Hurghada witnesses the opening of Egypt’s first miniature city

Nada Deyaa’
4 Min Read

Imagine having all of Egypt’s wonders and mesmerising monuments in one place, where one can go from the pyramids of Giza to Karnak temple in Luxor before paying a short visit to a Roman amphitheatre and the luxurious Montazah Palace in Alexandria. This has become possible just by visiting the Mini Egypt Park.

Mini Egypt Park is the first Egyptian miniature park, located in Hurghada. Due to the sheer size of the country and the vast distances between many of these real-world landmarks, tourists do not often get the opportunity to visit all of them. The park affords tourists the opportunity, in a sense, to visit all of Egypt’s most famous touristic landmarks.

Not only does the park provide its visitors the opportunity to see Egypt’s most decorated sites, it also grants them the opportunity to discover less well-known places such as the Cairo Opera House, Saint Catherine’s Monastery in Sinai and the Unknown Soldier Memorial in Alexandria.

“Hurghada is one of Egypt’s most well-known touristic spots, attracting people from all over the world,” the park’s CEO Wael Zakaria said. “However, these tourists usually don’t have the time to travel throughout all of Egypt. In Mini Egypt Park, we aim to gather all of the landmarks they should visit from different governorates in one place.”

The park’s creators spent seven years studying the possibility of establishing such a park in Egypt, taking into consideration its location, budget, and the landmarks they wanted to display.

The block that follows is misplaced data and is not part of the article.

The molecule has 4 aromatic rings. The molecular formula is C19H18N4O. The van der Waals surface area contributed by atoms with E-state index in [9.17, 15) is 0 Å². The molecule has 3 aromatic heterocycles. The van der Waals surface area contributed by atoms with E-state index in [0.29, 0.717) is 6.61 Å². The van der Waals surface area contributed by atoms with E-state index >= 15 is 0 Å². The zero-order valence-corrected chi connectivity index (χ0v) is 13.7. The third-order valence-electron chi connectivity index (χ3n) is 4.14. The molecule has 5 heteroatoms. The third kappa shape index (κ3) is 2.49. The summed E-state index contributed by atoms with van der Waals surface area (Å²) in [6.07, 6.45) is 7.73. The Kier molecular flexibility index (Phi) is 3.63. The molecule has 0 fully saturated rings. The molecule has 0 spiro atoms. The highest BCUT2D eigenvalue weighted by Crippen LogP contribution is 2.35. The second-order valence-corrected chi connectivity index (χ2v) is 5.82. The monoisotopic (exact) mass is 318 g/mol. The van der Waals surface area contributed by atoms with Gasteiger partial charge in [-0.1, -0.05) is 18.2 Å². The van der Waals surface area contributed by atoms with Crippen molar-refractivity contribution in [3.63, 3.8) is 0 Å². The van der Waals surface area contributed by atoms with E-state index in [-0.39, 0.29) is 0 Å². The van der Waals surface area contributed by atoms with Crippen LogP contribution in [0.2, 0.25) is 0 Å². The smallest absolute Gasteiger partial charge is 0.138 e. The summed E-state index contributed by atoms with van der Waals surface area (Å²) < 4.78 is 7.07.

“Miniatures exist in several countries across the world,” Zakaria said. “It’s not something that we came up with, but we needed to figure out how best to bring this concept into Egypt considering the current state of the country.”

The park includes 55 miniatures of landmarks from Cairo, Alexandria, Sinai, Luxor, and Aswan. This includes Tahrir Square, the Egyptian Museum, Cairo Opera House, Al-Sultan Hassan mosque, the Hanging Church, Bibliotheca Alexandrina, Montazah Palace, Karnak temple, the Aswan High Dam, and many more.

The miniature models are made of various different materials, depending on the composition of the original.

The park held its soft opening at the start of the year, and will be officially opening its doors in January.

The park occupies 30,000 sqm, of which 3,500 sqm are lakes representing the Red Sea, the Suez Canal, the Mediterranean Sea, and Lake Nasser.

The park’s soft opening brought in a large number of tourists and local residents, prompting many to revisit the park and recommend it to their friends and family. “We saw local residents who visited the park once and came back with their foreign friends who brought theirs as well,” Zakaria said. “This has been an optimistic start, indicating that once tourism levels return to their normal levels the park will be a big attraction.”

In the future, the park owners wish to expand the concept into Cairo, the North Coast, and Marsa Alam.

“Egypt is just full of wonderful and mesmerising landmarks that need more exposure,” Zakaria added.


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